A 22-month-old, 10.6 kg girl with Crouzon's disease was admitted electively to PICU after cranial vault reshaping and fronto-orbital advancement. A similar operation had been performed at age ten months. During the second operation she been transfused four blood volumes of crystalloid, packed red cells, cryoprecipitate, fresh frozen plasma and concentrated platelets. She remained intubated and ventilated postoperatively and was admitted to the PICU. Monitoring included intra-arterial and central venous pressures, urinary output via catheter, ECG and oxygen saturation. An EVD was set at 5 cm above the tragus. She was extubated on day two and remained in PICU for EVD management pending evaluation for a ventrccuao-peritoneal (VP) shunt.
IV vancomycin and cefotaxime were given for four days, followed by cephalexin for the duration of the use of the EVD. By day five postoperatively she was sitting up, active and alert, playing and smiling, eating solids and drinking milk. The urinary and central venous catheters were removed. EVD drainage was 15 to 20 ml per hour. On day six she developed vomiting and diarrhoea, postponing the VP shunt insertion. IV fluids were not deemed necessary, enteral feeding continued with human milk and the symptoms subsided within 48 hours. Blood tests were not performed. On day eight she was playful and interactive. During the night, at 0400h and without any warning, she had an ECG-monitored asystolic cardiac arrest. She was resuscitated with external cardiac massage, endotracheal intubation, ventilation, IV adrenaline and IV 0.9% saline 15 ml/kg. Sinus rhythm was restored within three minutes. Blood gas analysis showed hyperkalaemia (7.6 mmol/1) and she was given calcium chloride and sodium bicarbonate. Other significant biochemical abnormalities are detailed in Table 1 and these normalized quickly with IV fluid administration. A VP shunt was inserted two days later. She was discharged from hospital two weeks later with no detectable adverse sequelae.
A 12-month-old, 7.4 kg boy presented with a two-week history of fever. His medical history included Beare-Stevenson syndrome, hydrocephalus and VP shunt, choanal atresia, laryngomalacia, vesicoureteric reflux, tracheostomy and gastrostomy. His temperature was 40[degrees]C, he had a cough and increased tracheal secretions. There was no vomiting or diarrhoea and his hydration state and fontanelle level were both normal. VP shunt aspiration produced blood-stained CSF with an elevated cell count and gram positive cocci on microscopy. Staph. epidermidis grew in culture. Blood tests showed hyponatraemia with normal urea and creatinine (Table 1). He was treated with IV fluids, ceftriaxone and vancomycin. Twelve hours after admission the distal end of his VP shunt was externalized and connected to a closed drainage system. A shunt valve remained attached. In the immediate postoperative period the collecting chamber was level with the tragus. The following day it was lowered a further 5 cm to improve drainage.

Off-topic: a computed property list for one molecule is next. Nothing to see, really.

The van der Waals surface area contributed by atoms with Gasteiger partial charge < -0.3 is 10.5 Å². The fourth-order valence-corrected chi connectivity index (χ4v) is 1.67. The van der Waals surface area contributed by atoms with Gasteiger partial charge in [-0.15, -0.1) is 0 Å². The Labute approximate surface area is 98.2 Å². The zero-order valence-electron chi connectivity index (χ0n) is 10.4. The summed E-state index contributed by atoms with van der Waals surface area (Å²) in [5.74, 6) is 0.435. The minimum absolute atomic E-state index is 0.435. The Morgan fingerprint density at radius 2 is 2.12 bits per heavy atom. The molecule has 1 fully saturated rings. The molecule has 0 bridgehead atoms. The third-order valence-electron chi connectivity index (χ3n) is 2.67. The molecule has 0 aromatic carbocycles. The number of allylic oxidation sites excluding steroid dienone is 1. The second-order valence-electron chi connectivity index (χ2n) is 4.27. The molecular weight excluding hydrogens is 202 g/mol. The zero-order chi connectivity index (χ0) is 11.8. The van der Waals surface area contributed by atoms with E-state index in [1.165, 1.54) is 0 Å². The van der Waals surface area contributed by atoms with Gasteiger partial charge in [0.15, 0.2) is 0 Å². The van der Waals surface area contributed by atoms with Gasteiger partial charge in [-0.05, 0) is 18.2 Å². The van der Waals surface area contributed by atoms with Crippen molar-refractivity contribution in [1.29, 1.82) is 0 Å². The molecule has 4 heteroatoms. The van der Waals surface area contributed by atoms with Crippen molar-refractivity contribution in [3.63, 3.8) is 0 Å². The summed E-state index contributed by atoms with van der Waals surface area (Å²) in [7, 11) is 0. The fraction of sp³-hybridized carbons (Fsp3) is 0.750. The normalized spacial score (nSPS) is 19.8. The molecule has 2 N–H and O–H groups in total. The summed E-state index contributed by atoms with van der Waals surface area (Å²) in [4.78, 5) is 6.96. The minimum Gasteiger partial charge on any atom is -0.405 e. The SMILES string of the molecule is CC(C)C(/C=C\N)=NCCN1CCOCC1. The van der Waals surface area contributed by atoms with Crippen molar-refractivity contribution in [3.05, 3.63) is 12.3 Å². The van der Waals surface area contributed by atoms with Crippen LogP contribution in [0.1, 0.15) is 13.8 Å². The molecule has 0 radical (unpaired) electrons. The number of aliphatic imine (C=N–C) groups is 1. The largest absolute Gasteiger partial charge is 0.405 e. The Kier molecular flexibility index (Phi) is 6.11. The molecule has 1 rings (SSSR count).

For the first six days he was managed in the neurosurgical ward. The fever dissipated within 48 hours, so IV fluids were stopped and he was fed 140 ml/kg/day via gastrostomy. IV antibiotics were continued. He vomited frequently after bolus feeds, but had no diarrhoea. A fluid balance chart was updated hourly. The recording of "fluid in" included IV fluids and feeds. The recording of "fluid out" included the volumes of CSF drainage and gastric loss from the vomiting. Volumes of urine and stool were not recorded. On day five IV fluids were recommenced because of frequent vomiting. On day six plasma electrolytes, measured for the first time following externalization of the shunt, showed hyponatraemia, hyperkalaemia, hypochloraemia and markedly elevated urea and creatinine (Table 1). He had lost 400 grams, equivalent to 6% of his body weight. He was transferred to PICU and given 20 ml/kg of 0.9% saline as an IV bolus, followed by an infusion of 0.9% saline with 5% dextrose. Gastrostomy feeding was stopped. Electrolyte abnormalities corrected over 48 hours and renal function normalized over four days. His subsequent clinical course was uneventful. He was discharged after the insertion of a new VP shunt.
By reporting these cases we render ourselves open to criticism for our apparent lack of vigilance with fluid management. All three cases are examples of insidious onset of acute renal failure with dramatic changes in serum biochemistry that were not suspected clinically. We could find only one previous report of a similar event in association with EVD management (1), and one description of hyponatraemia associated with repeated CSF drainage in hydrocephalus (2). On this basis we thought these cases worthy of report.